Military Ordered Soldier To Delete Video Of Fort Hood Attack
A US soldier who captured a deadly 2009 rampage at Fort Hood with his cell phone camera testified Friday that he was ordered to erase the video by his commanders.
In the on-going prosecution of Major Nidal Hassan for the murder of thirteen soldiers in 2009 at Fort Hood, we learned yesterday that key evidence was destroyed:
FORT HOOD, Texas — A US soldier who captured a deadly 2009 rampage at Fort Hood with his cell phone camera testified Friday that he was ordered to erase the video by his commanders.
The video could have provided key evidence at the trial of Major Nidal Hasan, a US Army psychiatrist who faces 13 counts of premeditated murder and 32 counts of attempted murder.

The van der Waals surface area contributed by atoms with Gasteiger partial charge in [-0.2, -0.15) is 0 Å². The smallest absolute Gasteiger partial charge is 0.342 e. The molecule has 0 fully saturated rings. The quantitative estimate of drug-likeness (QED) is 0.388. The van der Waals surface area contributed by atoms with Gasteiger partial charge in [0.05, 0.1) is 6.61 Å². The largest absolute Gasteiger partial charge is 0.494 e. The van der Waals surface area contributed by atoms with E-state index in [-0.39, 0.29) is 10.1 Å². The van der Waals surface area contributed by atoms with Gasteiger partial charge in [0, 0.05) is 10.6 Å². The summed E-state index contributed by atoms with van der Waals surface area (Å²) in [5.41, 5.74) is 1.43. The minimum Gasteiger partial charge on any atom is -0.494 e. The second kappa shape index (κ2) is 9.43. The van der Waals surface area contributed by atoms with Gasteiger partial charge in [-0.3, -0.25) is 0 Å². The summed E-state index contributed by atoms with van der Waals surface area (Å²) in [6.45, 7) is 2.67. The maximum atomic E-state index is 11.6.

But it may not be necessary for prosecutors. They presented more than two dozen witnesses who identified Hasan as the shooter, in the first three days of what is expected to be a lengthy hearing to determine whether there is sufficient evidence for a court martial.
It’s unclear exactly what the video showed, and Hassan’s guilt is pretty much undisputed.
John Cole asks what would have motivated the soldier’s superiors to order him to delete the videos, and I’ve got to agree. In civilian courts, both civil and criminal, destruction of evidence is a fairly serious offense and can sometimes lead to the dismissal of charges or, in the civil context, the adoption of a presumption that the evidence would have benefited the opposing party. I’m not sure what the consequences of such action in a court martial would be, but I would hope that they would be fairly serious.